API Rate Limiting is simply controlling how many requests, or calls, an API consumer can make to your API. You may have experienced something related as a consumer with errors about "Too many connections" or something similar when you are visiting a website or using an app.
An API consumer could be a mobile app, a website, or even your doorbell or thermostat! Anything that makes a call to an API to get data is an API consumer. These are made via API Requests.
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An API request (or call) is where one of these consumers, say your thermostat, requests information from "the cloud" (or servers on the internet).
Say your thermostat wants to find out what the current weather conditions are so that it can display those for you.
That would be an API request.
The largest number of API requests, by far, come from mobile apps. A single mobile app might make between 10-20 API requests, just by you opening an app and logging in!
API Rate limits are typically setup to limit the number of requests either by:
- per second
- per minute
- per hour
- per day (or 24 hour period)
- per month
An API is not limited to picking just one of these. You could have one API Rate limit for per-second and a different API Rate Limit per-hour. One or more API Rate Limits can be active at the same time.
API Rate Limiting might even be implemented differently depending on if you are authenticated or not. Authenticated API users (or API consumers that have included their credentials in the API Call) might be allowed more requests than users who are anonymous.
Most likely, Yes. But it is important to understand the reasons why you might need them. If you are going to measure the success (or failure) of rate limits, you have to have a clear and defined purpose.
Here are some of the reasons you might hear but not every one of these problems is best solved by API Rate Limits!
While these attacks are a very real threat and can take down your API (which is a bad thing), API Rate limiting is probably not the right solution for blocking these attacks. There are other, and more robust, solutions for protecting your APIs from DDoS that should be looked at first.
This can be a very legitimate reason for implementing API Rate Limiting. Let's go back to the thermostat example. Say there is a line of thermostats that go bonkers and go into some loop where they are calling your weather API over and over. While this might not take down your API, it could cost you a pretty penny because you are the one that has to pay for all the backend servers and services that make that weather API work! By limiting the calls per consumer, you could protect your resources and money!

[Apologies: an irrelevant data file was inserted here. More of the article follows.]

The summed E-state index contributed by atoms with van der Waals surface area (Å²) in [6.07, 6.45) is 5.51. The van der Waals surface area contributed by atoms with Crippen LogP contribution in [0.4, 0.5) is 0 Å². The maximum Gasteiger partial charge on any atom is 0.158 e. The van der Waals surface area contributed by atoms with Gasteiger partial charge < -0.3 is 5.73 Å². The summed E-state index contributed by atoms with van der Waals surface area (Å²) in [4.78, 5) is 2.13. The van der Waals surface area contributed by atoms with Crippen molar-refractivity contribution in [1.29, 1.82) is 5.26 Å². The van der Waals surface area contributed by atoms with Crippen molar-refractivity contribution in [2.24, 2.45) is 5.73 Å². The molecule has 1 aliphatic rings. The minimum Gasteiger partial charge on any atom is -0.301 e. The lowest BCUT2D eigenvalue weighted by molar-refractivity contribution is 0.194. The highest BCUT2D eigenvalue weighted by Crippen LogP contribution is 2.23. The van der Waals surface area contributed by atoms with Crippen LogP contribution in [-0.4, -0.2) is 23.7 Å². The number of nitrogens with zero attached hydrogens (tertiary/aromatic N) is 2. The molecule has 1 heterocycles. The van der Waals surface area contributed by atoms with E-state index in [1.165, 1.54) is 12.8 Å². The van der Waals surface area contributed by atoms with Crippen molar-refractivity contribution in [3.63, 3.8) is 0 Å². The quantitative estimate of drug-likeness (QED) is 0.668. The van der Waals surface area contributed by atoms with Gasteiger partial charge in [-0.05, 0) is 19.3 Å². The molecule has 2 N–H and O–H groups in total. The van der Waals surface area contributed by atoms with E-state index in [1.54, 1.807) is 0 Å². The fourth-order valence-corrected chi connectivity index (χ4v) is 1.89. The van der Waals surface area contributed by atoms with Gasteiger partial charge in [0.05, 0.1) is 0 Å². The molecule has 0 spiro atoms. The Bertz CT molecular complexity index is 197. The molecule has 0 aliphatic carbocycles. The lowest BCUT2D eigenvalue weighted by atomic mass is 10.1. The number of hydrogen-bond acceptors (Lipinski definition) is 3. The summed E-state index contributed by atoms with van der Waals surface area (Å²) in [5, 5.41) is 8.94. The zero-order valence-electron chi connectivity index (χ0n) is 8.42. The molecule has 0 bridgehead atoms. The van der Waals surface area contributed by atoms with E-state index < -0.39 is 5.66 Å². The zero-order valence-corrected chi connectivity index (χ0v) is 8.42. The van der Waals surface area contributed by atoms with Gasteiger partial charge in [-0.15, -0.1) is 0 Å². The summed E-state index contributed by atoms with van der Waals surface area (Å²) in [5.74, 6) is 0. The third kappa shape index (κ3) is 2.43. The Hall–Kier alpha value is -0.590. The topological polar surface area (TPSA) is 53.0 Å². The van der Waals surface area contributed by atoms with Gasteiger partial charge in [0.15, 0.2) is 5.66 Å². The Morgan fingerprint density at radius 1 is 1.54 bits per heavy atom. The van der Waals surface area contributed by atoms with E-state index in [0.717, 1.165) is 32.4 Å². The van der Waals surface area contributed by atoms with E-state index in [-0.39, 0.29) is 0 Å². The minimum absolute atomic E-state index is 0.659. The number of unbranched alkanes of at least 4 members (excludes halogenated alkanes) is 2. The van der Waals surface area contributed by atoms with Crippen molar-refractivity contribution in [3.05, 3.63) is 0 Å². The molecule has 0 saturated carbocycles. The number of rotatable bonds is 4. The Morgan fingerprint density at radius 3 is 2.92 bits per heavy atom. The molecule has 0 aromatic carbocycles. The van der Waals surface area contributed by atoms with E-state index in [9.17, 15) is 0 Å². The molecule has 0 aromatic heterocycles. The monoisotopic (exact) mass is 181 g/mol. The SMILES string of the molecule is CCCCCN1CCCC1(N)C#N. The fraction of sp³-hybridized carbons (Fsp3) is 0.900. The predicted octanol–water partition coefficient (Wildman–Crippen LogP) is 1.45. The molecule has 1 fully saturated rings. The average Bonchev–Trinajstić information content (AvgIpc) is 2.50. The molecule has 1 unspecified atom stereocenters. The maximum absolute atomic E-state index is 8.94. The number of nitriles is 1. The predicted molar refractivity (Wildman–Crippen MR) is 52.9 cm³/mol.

Getting a lot of API calls could mean that your backend servers can't keep up properly. This could lead to bottlenecks and the equivalent of driving on the highway during rush hour traffic. It could slow everyone down as requests are queued up. Slow API calls could mean things like really slow web pages and really unhappy users.
There are a few different ways of handling API Rate Limits:
Hard Stop: This means an API Consumer will get an Error 429 when they call your API, if they are over their limit.
Soft Stop: In this case, you might have a grace period where calls can continue to be made for a short period of time after the limit is reached.
Throttled Stop: You might just want to enforce a slow-down on calls made over the limit. This way users can continue to make calls but they will just be slower because they are over the limit.
Billable Stop: Here you might just charge the API consumer for calls made over their limit. Obviously this would only work for authenticated API users but can be a valid solution.
If you don't want your API Users to hate you, there are three things you need to do:
As we talked about earlier, there are several reasons for needing to implement API Rate Limits. Getting too greedy with your limits though, can keep users from being able to implement the solutions they need to help them win. You win when your users win so don't drive them to abandon your API for a competitor's API because you arbitrarily set your limits to low.
Be transparent with users on how you implemented API Rate Limiting and what methods you choose to handle it when users go over their limit. You really want to make sure that you are up-front with your users if you are going to be charging them for overages.
Clearly document everything and educate your users, not only about your API Rate Limiting Policy, but also about steps they can take to avoid hitting those limits.
There are a couple of different ways to implement this but most APIs will add a header to the API response that tells the consumer how many calls they have left for this period of time and when the counter will reset.
This way API Consumers can make informed decisions about when (and how many) API calls to make.
Brenton House is Vice President of Digital Evangelism at Software AG. As an API and Digital Transformation Evangelist and Strategist, he has connected enterprises with API solutions and microservices, to help drive innovation and overall business growth for many organizations.
In his 25+ years of experience, he has worked across many industries including broadcasting, advertising, retail, financial services, supply chain, transportation, technology, and publishing -- gaining a breadth of knowledge on all things APIs and Integrations. His diverse experience set and unique creative skill sets have enabled him to equip organizations in creating captivating and innovative products that delight users.
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